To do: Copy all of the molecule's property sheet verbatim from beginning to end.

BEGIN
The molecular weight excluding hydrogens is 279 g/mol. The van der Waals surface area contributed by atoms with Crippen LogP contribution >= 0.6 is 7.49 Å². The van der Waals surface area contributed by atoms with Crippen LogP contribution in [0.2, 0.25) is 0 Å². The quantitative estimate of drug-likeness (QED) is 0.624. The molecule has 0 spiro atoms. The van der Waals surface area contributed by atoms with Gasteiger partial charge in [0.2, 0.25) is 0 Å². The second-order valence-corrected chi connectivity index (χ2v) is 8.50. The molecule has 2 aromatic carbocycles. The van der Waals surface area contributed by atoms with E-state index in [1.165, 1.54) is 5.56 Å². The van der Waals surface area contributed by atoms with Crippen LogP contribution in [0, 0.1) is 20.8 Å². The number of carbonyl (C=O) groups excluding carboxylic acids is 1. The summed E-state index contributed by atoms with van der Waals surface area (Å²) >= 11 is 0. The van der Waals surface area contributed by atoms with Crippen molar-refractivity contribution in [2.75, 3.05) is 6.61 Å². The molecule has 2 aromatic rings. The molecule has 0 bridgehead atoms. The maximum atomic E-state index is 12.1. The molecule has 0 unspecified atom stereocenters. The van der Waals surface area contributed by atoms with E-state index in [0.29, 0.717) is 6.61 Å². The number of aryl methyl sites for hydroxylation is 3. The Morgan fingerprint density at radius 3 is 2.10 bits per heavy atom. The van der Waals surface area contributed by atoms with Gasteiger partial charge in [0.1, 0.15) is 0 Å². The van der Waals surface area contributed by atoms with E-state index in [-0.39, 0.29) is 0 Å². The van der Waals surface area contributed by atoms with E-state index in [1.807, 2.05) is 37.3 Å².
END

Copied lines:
The molecular weight excluding hydrogens is 279 g/mol. The van der Waals surface area contributed by atoms with Crippen LogP contribution >= 0.6 is 7.49 Å². The van der Waals surface area contributed by atoms with Crippen LogP contribution in [0.2, 0.25) is 0 Å². The quantitative estimate of drug-likeness (QED) is 0.624. The molecule has 0 spiro atoms. The van der Waals surface area contributed by atoms with Gasteiger partial charge in [0.2, 0.25) is 0 Å². The second-order valence-corrected chi connectivity index (χ2v) is 8.50. The molecule has 2 aromatic carbocycles. The van der Waals surface area contributed by atoms with E-state index in [1.165, 1.54) is 5.56 Å². The van der Waals surface area contributed by atoms with Crippen LogP contribution in [0, 0.1) is 20.8 Å². The number of carbonyl (C=O) groups excluding carboxylic acids is 1. The summed E-state index contributed by atoms with van der Waals surface area (Å²) >= 11 is 0. The van der Waals surface area contributed by atoms with Crippen molar-refractivity contribution in [2.75, 3.05) is 6.61 Å². The molecule has 2 aromatic rings. The molecule has 0 bridgehead atoms. The maximum atomic E-state index is 12.1. The molecule has 0 unspecified atom stereocenters. The van der Waals surface area contributed by atoms with E-state index in [0.29, 0.717) is 6.61 Å². The number of aryl methyl sites for hydroxylation is 3. The Morgan fingerprint density at radius 3 is 2.10 bits per heavy atom. The van der Waals surface area contributed by atoms with Gasteiger partial charge in [0.1, 0.15) is 0 Å². The van der Waals surface area contributed by atoms with E-state index in [-0.39, 0.29) is 0 Å². The van der Waals surface area contributed by atoms with E-state index in [1.807, 2.05) is 37.3 Å².